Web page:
Former San Francisco 49ers owner Edward DeBartolo Jr. will be inducted into the Pro Football Hall Of Fame this summer, following years of waiting. After three years as a finalist, DeBartolo will be only the third member enshrined in the contributor category, added in 2015.
Every year, the Hall voters debate the merits of each finalist the day before the Super Bowl. Each finalist has a voter presenting their case. ESPN's Jim Trotter had the responsibility of presenting DeBartolo for the Hall of Fame vote. He was generous enough to take some time to share exclusively with Niners Nation what it was like to be inside the voting room.
Trotter has a long history with the 49ers franchise, having been born and raised in the Bay Area. He was humbled and proud to be bestowed the responsibility of presenting DeBartolo to the 46 Hall of Fame voters. The part about our conversation that I found most intriguing was that the 51 minute "debate" was not a debate at all but rather nearly an hour of people talking about why DeBartolo should be in the Football Hall of Fame.
Here's the full interview.
Tell us about your history with the 49ers.
It actually goes back to my childhood. I was born in San Francisco so I grew up watching the Niners and the Raiders and the first football game I ever attended was actually a Monday night game with the 49ers, John Brodie was quarterbacking. My memories of the 49ers go back to that but also just being a fan of the 49ers growing up, I still remember after so many down years when they finally got good, and all of the sudden we start to learn more about Eddie DeBartolo and the culture he was trying to create. Never once did I realize, one, that I was going to go into sports writing or two, I was going to wind up getting to know him. I just had a great respect for him back then because he made the team good. So those are my early memories of the team and of Eddie.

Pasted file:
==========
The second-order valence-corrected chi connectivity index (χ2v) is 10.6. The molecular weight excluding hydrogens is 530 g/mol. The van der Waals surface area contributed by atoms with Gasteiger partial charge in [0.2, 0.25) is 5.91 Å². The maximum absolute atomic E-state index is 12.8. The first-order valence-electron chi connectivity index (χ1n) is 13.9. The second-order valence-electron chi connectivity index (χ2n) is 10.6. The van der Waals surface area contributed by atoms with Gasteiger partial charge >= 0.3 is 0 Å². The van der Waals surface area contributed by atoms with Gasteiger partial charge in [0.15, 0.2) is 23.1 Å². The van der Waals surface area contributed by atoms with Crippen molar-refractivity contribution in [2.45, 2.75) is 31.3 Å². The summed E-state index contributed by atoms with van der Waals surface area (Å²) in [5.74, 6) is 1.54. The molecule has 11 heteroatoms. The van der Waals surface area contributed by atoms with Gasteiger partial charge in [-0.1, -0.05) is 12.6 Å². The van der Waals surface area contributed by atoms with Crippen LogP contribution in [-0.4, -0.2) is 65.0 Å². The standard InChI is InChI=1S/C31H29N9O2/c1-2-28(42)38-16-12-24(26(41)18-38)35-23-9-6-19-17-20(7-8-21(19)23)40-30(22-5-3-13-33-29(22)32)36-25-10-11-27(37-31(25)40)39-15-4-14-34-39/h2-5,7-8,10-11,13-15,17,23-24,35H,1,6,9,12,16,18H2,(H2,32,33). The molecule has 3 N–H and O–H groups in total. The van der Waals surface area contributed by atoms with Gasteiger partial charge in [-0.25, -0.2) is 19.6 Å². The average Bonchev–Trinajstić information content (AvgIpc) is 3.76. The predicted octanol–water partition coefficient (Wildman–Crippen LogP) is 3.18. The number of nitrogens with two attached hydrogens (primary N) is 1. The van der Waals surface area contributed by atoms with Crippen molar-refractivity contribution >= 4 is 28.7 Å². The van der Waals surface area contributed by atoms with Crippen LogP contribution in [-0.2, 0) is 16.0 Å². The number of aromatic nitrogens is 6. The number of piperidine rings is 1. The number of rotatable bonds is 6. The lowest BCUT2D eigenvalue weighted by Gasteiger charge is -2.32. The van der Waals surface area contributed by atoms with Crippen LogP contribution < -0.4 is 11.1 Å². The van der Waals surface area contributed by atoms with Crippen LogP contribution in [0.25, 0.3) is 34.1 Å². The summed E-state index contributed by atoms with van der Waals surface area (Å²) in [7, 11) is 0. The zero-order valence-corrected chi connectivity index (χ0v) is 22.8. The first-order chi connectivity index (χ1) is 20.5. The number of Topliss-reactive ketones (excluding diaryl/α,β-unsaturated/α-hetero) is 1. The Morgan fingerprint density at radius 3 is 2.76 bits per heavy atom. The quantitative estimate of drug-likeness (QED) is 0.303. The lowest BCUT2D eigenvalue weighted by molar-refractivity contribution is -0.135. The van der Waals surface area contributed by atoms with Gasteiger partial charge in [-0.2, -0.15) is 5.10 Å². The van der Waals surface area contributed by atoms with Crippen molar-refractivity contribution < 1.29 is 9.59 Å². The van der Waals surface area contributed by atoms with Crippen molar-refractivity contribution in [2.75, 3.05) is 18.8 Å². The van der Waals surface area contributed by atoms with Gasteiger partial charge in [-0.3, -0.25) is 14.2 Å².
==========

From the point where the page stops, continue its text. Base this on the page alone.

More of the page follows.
Have you previously presented someone for the Hall of Fame?
No. Actually the previous times that he was up, I think Nancy Gay presented him each time. I might be wrong but it was either Nancy or Ira Miller or both. I think this time, maybe after you've presented a guy a few times, if he doesn't get in, that sometimes it's good to have a different voice. Truthfully, I don't remember if I was asked to present Eddie this time or it was just sort of assumed that I would do it, but I was honored to do it and humbled to do it because I believed all along that he belonged in the Hall of Fame.